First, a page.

Growers' trusted advisors have always been a phone call away; now, technology allows for new, interesting ways to reach them – namely, using a video chat app such as FaceTime, Skype or AgriSync.
The latter was actually designed with farmers in mind. Most farmers have a small team of retailers, consultants or other trusted advisors they tap for agronomic or technical support throughout the season. But when is a delay waiting for a service call merely a hassle, and at what point does it become a real problem?
“That’s what we’re trying to address – how do farmers get timely help when technology breaks?” according to AgriSync president Casey Niemann.
AgriSync is an ag tech startup that helps connect farmers to their advisor network through video chat. Neimann says time is a commodity, and when something is broken, the clock is ticking. Could a quick video chat save a two- or four-hour service call? Not always – but it doesn’t hurt to check first, he says.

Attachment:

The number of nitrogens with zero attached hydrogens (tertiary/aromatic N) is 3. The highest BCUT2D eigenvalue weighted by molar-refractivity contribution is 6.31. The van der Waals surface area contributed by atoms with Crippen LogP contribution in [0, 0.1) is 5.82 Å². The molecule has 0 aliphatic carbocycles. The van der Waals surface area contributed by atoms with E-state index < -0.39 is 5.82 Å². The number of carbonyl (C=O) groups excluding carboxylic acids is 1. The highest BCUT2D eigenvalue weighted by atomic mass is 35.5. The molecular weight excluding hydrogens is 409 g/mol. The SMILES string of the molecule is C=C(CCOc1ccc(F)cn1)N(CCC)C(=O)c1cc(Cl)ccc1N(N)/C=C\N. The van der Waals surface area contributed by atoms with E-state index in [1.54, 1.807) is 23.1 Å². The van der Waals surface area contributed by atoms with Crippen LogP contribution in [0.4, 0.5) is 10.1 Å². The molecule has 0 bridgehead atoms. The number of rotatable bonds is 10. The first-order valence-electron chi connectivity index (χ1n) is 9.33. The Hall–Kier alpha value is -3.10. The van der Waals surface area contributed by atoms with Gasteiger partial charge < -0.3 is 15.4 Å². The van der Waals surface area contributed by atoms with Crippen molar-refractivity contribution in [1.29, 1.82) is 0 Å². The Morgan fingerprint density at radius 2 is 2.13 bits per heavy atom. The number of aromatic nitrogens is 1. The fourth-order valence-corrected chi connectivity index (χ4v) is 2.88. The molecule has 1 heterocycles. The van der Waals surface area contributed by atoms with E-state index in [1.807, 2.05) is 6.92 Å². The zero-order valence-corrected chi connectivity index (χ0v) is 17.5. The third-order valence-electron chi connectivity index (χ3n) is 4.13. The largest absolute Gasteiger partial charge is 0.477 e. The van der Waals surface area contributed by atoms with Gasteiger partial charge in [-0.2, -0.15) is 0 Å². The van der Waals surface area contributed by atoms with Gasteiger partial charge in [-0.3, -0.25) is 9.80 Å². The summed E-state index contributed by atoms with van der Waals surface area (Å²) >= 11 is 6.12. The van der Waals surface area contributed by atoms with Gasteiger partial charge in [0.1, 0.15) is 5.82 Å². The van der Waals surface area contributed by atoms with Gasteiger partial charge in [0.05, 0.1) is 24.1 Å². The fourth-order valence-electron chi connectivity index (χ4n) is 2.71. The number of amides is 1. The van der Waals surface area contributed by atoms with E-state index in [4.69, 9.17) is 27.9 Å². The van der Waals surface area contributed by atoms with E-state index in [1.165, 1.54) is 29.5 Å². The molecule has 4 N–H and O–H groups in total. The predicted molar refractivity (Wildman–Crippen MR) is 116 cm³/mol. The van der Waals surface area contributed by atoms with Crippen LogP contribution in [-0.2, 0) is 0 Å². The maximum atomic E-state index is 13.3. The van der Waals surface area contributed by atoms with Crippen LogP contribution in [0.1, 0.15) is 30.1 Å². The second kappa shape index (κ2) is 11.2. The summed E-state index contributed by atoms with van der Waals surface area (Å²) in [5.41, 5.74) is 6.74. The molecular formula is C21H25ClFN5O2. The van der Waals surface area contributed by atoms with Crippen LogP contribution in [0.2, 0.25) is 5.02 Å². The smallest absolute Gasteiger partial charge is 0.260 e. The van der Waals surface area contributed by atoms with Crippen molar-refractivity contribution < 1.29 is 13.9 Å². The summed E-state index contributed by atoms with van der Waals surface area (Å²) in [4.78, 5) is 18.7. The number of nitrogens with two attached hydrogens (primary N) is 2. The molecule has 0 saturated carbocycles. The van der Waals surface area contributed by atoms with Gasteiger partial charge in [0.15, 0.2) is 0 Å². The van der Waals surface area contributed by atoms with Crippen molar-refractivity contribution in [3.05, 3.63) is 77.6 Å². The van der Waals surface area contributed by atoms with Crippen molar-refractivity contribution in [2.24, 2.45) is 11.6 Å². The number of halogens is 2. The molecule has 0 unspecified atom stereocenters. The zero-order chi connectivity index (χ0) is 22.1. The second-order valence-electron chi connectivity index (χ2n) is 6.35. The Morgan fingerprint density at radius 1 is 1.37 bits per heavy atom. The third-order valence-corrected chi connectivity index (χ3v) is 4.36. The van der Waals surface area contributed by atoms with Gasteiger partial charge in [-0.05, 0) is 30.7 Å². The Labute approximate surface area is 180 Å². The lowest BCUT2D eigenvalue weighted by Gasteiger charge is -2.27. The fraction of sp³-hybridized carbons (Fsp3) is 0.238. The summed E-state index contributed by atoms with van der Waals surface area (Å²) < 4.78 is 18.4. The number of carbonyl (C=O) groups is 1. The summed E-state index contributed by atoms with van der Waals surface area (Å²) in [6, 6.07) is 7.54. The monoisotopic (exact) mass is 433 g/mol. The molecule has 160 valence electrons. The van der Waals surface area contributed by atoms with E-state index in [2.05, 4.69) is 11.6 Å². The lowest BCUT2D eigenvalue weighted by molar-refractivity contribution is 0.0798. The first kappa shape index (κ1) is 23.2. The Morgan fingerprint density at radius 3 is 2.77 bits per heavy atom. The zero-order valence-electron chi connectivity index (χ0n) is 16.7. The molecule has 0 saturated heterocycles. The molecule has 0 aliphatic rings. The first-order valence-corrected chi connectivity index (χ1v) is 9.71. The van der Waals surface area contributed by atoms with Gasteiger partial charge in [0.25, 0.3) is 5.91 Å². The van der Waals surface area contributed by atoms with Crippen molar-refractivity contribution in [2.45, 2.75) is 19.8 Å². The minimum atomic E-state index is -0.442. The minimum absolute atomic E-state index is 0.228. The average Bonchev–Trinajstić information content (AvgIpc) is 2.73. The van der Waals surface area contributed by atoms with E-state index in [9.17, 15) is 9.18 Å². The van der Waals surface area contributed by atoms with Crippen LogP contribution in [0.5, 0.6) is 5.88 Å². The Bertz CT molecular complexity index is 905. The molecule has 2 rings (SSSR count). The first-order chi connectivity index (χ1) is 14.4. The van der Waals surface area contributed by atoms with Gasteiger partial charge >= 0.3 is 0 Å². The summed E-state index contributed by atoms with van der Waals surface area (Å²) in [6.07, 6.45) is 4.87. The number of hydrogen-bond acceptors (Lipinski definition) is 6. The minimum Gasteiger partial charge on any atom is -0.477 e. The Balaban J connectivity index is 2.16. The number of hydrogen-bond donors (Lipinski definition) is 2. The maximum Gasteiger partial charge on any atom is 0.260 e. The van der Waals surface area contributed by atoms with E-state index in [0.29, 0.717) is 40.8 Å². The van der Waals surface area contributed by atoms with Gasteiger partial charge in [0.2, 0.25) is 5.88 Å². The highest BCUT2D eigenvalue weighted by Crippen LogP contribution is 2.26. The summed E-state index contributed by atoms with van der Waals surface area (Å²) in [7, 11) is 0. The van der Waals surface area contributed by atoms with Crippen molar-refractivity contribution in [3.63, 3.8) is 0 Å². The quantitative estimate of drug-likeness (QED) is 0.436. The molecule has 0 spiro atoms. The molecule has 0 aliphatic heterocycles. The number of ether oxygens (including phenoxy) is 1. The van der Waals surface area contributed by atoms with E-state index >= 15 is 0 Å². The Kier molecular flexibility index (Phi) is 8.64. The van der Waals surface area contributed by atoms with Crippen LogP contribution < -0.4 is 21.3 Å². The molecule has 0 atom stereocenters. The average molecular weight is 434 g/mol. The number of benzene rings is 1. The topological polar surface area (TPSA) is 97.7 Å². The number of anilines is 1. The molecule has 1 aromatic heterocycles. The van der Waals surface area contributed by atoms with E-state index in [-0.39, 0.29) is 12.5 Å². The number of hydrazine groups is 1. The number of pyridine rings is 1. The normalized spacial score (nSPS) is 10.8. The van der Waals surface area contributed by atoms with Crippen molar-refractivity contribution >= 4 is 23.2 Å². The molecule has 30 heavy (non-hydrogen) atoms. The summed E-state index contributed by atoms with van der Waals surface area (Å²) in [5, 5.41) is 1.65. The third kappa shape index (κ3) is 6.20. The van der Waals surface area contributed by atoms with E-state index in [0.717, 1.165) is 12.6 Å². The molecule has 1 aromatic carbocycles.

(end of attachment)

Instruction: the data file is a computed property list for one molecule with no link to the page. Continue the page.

“Most tech breakdowns don’t need a wrench, they need an expert set of eyes,” he says.
AgriSync is free for farmers to use (advisors pay a monthly or yearly subscription fee to join).
Nathan Mueller, an Extension cropping systems educator with the University of Nebraska-Lincoln, says farmers are beginning to use another smartphone resource to get on-the-go resource – each other. Using Twitter, he has seen a growing number of farmers and crop consultants connecting on this 140-character-or-less social media network.
“It’s one of the best platforms to talk about farming conditions,” he says. “I have a group of farmers sending me direct messages all the time. It’s a great way to connect.”